Mad Richard Cover Designed August 17, 2016
I’m delighted to share the cover for my novel, Mad Richard, which is due out from ECW Press on March 14, 2017.
The image was painted by Richard Dadd, the subject of the novel. Richard was once called the most promising artist of his generation, and later known as a genius and a murderer. The publication date falls in the bicentenary of his birth in 1817, and places Richard in a bustling, fertile early Victorian world, where he rubbed shoulders with Charles Dickens and other artistic luminaries of the age.
Intertwined with Richard’s story is a tale of Charlotte Brontë, one year his elder, who in 1853 wrote a friend that the next day she would visit the Royal Bethlem Hospital–Bedlam–where Richard was then confined. From Bedlam, we follow Charlotte north to her home in Haworth, Yorkshire, as she lives out an agony of unrequited love, considers an unexpected proposal of marriage, and chafes at the reception of her latest novel.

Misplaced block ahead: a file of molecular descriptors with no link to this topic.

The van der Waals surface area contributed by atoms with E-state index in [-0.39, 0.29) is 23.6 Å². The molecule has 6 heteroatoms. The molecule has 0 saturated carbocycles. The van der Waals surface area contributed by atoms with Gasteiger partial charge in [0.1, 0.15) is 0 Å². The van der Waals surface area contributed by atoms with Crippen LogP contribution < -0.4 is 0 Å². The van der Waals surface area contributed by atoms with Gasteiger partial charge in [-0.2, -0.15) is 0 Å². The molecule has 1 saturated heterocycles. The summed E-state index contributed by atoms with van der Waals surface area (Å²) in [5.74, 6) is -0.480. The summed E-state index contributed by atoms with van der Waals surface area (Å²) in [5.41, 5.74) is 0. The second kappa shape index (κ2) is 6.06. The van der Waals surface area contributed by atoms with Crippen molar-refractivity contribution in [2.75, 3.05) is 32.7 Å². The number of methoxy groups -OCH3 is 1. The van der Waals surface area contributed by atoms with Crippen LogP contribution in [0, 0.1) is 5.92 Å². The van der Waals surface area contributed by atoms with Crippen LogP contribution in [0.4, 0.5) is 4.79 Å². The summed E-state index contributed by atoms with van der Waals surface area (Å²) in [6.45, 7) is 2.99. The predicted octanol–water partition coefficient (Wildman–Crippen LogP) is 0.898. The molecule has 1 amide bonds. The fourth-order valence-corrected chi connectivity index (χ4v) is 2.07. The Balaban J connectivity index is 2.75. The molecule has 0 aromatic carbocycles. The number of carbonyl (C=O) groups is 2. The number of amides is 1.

This is a fictionalized account, and in telling the stories of Richard Dadd, Charlotte Brontë and Charles Dickens, it becomes an exploration of art and artists, of inspiration, love, obsession and murder.
All of it comes with a family connection, since I’m related by marriage to Richard Dadd. My husband is directly descended from his uncle, Henry Martin, who is a character in the novel, and who brought his family to Canada in 1840. I’ve written more about that in a previous blog.
And yes, that’s a quote from the brilliant director Terry Gilliam on the cover. His full comment will go on the back. He writes:
Wonderful. Lesley Krueger understands how the artist’s mind functions. Much of the time I thought she was privy to far too many of my own thoughts and attitudes. The knitting together of Richard Dadd’s and Charlotte Bronte’s different trajectories works like a dream. I was enthralled, and her handling of their finales is brilliant, with a sadness that stuck to me like a broken thistle.
I walk the streets of London with Richard Dadd and Charles Dickens always in the shadows. My thanks to Lesley Krueger for bringing them alive again.
The portrait of the unidentified young man on the cover was done by Richard Dadd during his incarceration. It was painted in 1853, the year Charlotte visited Bedlam.